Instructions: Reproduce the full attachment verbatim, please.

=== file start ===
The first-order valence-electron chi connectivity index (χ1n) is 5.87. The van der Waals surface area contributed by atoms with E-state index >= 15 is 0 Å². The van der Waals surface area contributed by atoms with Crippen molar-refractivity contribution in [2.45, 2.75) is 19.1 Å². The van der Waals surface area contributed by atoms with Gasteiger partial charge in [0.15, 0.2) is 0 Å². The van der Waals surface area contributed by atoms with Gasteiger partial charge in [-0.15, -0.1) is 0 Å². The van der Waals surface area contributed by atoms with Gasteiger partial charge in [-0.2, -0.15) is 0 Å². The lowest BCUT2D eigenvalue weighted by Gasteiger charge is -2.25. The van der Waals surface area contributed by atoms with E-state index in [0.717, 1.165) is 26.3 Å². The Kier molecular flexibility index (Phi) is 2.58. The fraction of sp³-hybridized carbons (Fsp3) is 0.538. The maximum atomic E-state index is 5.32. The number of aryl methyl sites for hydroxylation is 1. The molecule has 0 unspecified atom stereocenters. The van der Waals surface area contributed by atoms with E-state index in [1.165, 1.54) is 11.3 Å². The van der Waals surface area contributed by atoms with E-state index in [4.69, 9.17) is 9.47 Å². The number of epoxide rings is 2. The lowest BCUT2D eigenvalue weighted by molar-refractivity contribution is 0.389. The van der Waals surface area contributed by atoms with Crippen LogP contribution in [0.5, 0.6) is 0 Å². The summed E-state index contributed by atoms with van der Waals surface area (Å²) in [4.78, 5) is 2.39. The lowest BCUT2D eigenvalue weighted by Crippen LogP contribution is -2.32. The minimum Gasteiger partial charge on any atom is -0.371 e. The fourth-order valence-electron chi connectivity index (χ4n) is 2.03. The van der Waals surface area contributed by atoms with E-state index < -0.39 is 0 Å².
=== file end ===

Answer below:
The first-order valence-electron chi connectivity index (χ1n) is 5.87. The van der Waals surface area contributed by atoms with E-state index >= 15 is 0 Å². The van der Waals surface area contributed by atoms with Crippen molar-refractivity contribution in [2.45, 2.75) is 19.1 Å². The van der Waals surface area contributed by atoms with Gasteiger partial charge in [0.15, 0.2) is 0 Å². The van der Waals surface area contributed by atoms with Gasteiger partial charge in [-0.15, -0.1) is 0 Å². The van der Waals surface area contributed by atoms with Gasteiger partial charge in [-0.2, -0.15) is 0 Å². The lowest BCUT2D eigenvalue weighted by Gasteiger charge is -2.25. The van der Waals surface area contributed by atoms with E-state index in [0.717, 1.165) is 26.3 Å². The Kier molecular flexibility index (Phi) is 2.58. The fraction of sp³-hybridized carbons (Fsp3) is 0.538. The maximum atomic E-state index is 5.32. The number of aryl methyl sites for hydroxylation is 1. The molecule has 0 unspecified atom stereocenters. The van der Waals surface area contributed by atoms with E-state index in [1.165, 1.54) is 11.3 Å². The van der Waals surface area contributed by atoms with E-state index in [4.69, 9.17) is 9.47 Å². The number of epoxide rings is 2. The lowest BCUT2D eigenvalue weighted by molar-refractivity contribution is 0.389. The van der Waals surface area contributed by atoms with Crippen LogP contribution in [0.5, 0.6) is 0 Å². The summed E-state index contributed by atoms with van der Waals surface area (Å²) in [4.78, 5) is 2.39. The lowest BCUT2D eigenvalue weighted by Crippen LogP contribution is -2.32. The minimum Gasteiger partial charge on any atom is -0.371 e. The fourth-order valence-electron chi connectivity index (χ4n) is 2.03. The van der Waals surface area contributed by atoms with E-state index < -0.39 is 0 Å².